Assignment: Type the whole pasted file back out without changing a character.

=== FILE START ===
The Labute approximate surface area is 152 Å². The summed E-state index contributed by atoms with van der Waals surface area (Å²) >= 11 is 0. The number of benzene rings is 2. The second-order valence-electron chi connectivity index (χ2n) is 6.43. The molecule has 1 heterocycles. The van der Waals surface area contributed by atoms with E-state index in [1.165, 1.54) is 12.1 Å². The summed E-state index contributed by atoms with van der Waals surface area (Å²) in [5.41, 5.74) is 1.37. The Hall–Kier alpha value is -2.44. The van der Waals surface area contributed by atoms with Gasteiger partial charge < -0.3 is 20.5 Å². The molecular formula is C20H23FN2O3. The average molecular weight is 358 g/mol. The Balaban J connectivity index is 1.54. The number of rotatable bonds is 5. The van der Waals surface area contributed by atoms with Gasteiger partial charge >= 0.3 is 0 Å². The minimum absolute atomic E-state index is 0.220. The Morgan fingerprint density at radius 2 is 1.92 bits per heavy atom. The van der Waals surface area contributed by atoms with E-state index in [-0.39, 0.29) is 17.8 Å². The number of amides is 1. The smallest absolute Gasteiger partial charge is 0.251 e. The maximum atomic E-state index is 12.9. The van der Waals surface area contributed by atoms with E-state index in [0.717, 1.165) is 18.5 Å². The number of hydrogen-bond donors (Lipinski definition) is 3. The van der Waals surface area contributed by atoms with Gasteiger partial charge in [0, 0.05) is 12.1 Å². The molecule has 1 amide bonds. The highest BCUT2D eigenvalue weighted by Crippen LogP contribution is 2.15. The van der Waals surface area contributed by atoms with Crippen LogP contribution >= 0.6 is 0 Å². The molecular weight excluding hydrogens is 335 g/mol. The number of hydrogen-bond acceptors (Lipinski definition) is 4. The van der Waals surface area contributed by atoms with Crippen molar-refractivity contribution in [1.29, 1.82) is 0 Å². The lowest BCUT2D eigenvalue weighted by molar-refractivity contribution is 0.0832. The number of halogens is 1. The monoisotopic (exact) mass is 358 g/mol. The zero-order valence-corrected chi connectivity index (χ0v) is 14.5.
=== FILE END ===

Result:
The Labute approximate surface area is 152 Å². The summed E-state index contributed by atoms with van der Waals surface area (Å²) >= 11 is 0. The number of benzene rings is 2. The second-order valence-electron chi connectivity index (χ2n) is 6.43. The molecule has 1 heterocycles. The van der Waals surface area contributed by atoms with E-state index in [1.165, 1.54) is 12.1 Å². The summed E-state index contributed by atoms with van der Waals surface area (Å²) in [5.41, 5.74) is 1.37. The Hall–Kier alpha value is -2.44. The van der Waals surface area contributed by atoms with Gasteiger partial charge < -0.3 is 20.5 Å². The molecular formula is C20H23FN2O3. The average molecular weight is 358 g/mol. The Balaban J connectivity index is 1.54. The number of rotatable bonds is 5. The van der Waals surface area contributed by atoms with Gasteiger partial charge >= 0.3 is 0 Å². The minimum absolute atomic E-state index is 0.220. The Morgan fingerprint density at radius 2 is 1.92 bits per heavy atom. The van der Waals surface area contributed by atoms with E-state index in [-0.39, 0.29) is 17.8 Å². The number of amides is 1. The smallest absolute Gasteiger partial charge is 0.251 e. The maximum atomic E-state index is 12.9. The van der Waals surface area contributed by atoms with E-state index in [0.717, 1.165) is 18.5 Å². The number of hydrogen-bond donors (Lipinski definition) is 3. The van der Waals surface area contributed by atoms with Gasteiger partial charge in [0, 0.05) is 12.1 Å². The molecule has 1 amide bonds. The highest BCUT2D eigenvalue weighted by Crippen LogP contribution is 2.15. The van der Waals surface area contributed by atoms with Crippen LogP contribution >= 0.6 is 0 Å². The molecular weight excluding hydrogens is 335 g/mol. The number of hydrogen-bond acceptors (Lipinski definition) is 4. The van der Waals surface area contributed by atoms with Crippen molar-refractivity contribution in [1.29, 1.82) is 0 Å². The lowest BCUT2D eigenvalue weighted by molar-refractivity contribution is 0.0832. The number of halogens is 1. The monoisotopic (exact) mass is 358 g/mol. The zero-order valence-corrected chi connectivity index (χ0v) is 14.5.